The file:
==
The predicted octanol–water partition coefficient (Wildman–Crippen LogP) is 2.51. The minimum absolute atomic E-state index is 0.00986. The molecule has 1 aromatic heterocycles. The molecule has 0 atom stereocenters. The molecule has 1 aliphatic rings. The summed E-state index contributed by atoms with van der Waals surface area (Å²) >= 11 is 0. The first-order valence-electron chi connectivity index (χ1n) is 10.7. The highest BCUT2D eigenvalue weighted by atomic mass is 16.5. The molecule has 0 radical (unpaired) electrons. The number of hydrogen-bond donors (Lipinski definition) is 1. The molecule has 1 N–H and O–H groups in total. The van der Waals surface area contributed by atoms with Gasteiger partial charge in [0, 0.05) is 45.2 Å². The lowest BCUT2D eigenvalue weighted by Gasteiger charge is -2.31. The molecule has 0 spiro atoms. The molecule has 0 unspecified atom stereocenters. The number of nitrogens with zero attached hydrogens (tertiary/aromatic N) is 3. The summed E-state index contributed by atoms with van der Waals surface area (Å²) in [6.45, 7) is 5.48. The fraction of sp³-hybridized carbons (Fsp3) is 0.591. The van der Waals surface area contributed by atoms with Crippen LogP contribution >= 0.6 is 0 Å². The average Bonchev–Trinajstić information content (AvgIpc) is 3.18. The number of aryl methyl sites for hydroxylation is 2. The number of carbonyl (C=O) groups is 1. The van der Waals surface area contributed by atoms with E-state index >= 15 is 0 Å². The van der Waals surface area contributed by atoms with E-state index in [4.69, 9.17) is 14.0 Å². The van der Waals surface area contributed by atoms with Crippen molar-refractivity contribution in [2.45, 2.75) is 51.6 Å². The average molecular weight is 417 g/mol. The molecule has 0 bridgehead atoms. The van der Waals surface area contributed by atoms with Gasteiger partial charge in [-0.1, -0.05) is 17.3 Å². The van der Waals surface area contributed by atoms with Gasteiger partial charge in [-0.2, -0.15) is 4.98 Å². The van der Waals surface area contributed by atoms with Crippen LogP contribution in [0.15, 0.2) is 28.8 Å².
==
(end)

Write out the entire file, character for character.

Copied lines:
The predicted octanol–water partition coefficient (Wildman–Crippen LogP) is 2.51. The minimum absolute atomic E-state index is 0.00986. The molecule has 1 aromatic heterocycles. The molecule has 0 atom stereocenters. The molecule has 1 aliphatic rings. The summed E-state index contributed by atoms with van der Waals surface area (Å²) >= 11 is 0. The first-order valence-electron chi connectivity index (χ1n) is 10.7. The highest BCUT2D eigenvalue weighted by atomic mass is 16.5. The molecule has 0 radical (unpaired) electrons. The number of hydrogen-bond donors (Lipinski definition) is 1. The molecule has 1 N–H and O–H groups in total. The van der Waals surface area contributed by atoms with Gasteiger partial charge in [0, 0.05) is 45.2 Å². The lowest BCUT2D eigenvalue weighted by Gasteiger charge is -2.31. The molecule has 0 spiro atoms. The molecule has 0 unspecified atom stereocenters. The number of nitrogens with zero attached hydrogens (tertiary/aromatic N) is 3. The summed E-state index contributed by atoms with van der Waals surface area (Å²) in [6.45, 7) is 5.48. The fraction of sp³-hybridized carbons (Fsp3) is 0.591. The van der Waals surface area contributed by atoms with Crippen LogP contribution >= 0.6 is 0 Å². The average Bonchev–Trinajstić information content (AvgIpc) is 3.18. The number of aryl methyl sites for hydroxylation is 2. The number of carbonyl (C=O) groups is 1. The van der Waals surface area contributed by atoms with E-state index >= 15 is 0 Å². The van der Waals surface area contributed by atoms with E-state index in [4.69, 9.17) is 14.0 Å². The van der Waals surface area contributed by atoms with Crippen molar-refractivity contribution in [2.45, 2.75) is 51.6 Å². The average molecular weight is 417 g/mol. The molecule has 0 bridgehead atoms. The van der Waals surface area contributed by atoms with Gasteiger partial charge in [-0.1, -0.05) is 17.3 Å². The van der Waals surface area contributed by atoms with Gasteiger partial charge in [-0.2, -0.15) is 4.98 Å². The van der Waals surface area contributed by atoms with Crippen LogP contribution in [0.15, 0.2) is 28.8 Å².